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Geography Knows No Boundaries

Credits: 3

This introductory geography course explores how human activities and natural systems interact with each other to profoundly transform the environment.

Environmental geography begins with recognition that what we call “natural resources” is socially constructed. In other words, something may become a resource if humans make it so through a variety of economic, cultural, and technological filters. It is not possible to understand environmental problems

Without understanding the demographic, cultural, political, and economic processes that lead to increased resource consumption and waste generation. Students will uncover that environmental transformations occur at individual, community, regional, national, and global scales. In this course we will examine aspects of the Earth’s physical geography such as biomes, climate systems, renewable energy, and air quality, as well as components of our human geography such as urban environmental footprints, sustainability, food resources, and population change.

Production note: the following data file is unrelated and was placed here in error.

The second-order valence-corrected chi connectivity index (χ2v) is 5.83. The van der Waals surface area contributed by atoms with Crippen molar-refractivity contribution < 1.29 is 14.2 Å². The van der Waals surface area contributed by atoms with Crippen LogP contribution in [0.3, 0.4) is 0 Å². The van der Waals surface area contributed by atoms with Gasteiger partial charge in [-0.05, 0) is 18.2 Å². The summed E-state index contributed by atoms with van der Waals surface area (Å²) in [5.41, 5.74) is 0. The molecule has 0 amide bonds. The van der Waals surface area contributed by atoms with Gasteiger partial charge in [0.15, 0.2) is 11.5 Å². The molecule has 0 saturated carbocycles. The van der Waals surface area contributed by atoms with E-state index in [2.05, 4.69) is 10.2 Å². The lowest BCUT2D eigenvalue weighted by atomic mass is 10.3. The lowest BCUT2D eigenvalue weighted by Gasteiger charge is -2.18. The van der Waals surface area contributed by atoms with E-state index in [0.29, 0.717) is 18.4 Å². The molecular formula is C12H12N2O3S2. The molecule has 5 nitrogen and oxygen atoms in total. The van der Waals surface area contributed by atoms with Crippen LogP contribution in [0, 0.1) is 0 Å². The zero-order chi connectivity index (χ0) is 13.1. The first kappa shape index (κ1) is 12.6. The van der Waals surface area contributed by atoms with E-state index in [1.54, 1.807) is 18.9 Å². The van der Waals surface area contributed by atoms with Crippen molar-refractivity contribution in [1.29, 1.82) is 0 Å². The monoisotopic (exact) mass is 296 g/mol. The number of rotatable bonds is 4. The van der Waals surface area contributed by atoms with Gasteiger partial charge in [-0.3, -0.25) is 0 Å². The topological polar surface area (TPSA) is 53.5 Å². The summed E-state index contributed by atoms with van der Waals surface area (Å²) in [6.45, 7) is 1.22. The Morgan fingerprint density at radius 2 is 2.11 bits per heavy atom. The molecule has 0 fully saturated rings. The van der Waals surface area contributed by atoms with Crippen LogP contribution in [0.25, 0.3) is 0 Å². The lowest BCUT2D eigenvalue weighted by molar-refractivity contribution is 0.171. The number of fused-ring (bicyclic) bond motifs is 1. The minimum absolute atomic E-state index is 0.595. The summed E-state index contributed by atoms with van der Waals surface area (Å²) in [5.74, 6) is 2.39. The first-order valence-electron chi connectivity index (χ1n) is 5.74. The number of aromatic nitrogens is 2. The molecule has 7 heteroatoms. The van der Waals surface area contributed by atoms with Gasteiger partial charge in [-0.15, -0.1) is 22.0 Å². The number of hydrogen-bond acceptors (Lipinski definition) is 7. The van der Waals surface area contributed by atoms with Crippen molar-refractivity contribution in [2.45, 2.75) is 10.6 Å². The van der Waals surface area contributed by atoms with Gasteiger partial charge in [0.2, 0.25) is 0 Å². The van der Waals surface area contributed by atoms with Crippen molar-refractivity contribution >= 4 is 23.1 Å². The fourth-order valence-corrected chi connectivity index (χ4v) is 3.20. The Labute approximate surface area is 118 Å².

Sample Syllabus

Sample Syllabus (online course)

Transforming the Global Environment (01: 450: 102, Spring 2018 )

Transforming the Global Environment (section 90)
Index Number: 09714
Credits: 3.00
Professor: ELESWARAPU
Schedule:
  • By Arrangement
Transforming the Global Environment (section 91)
Index Number: 21349
Credits: 3.00
Professor: ELESWARAPU
Schedule:
  • By Arrangement
Transforming the Global Environment (section 92)
Index Number: 12889
Credits: 3.00
Professor: O'KEEFE, PAUL
Schedule:
  • By Arrangement

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Contact Us

Department of Geography-Rutgers University
Lucy Stone Hall
54 Joyce Kilmer Avenue
Piscataway, NJ 08854-8045
Voice  848.445.4103 or 848.445.4107
Fax  732.445.0006
Email: Cleo.Bartos@rutgers.edu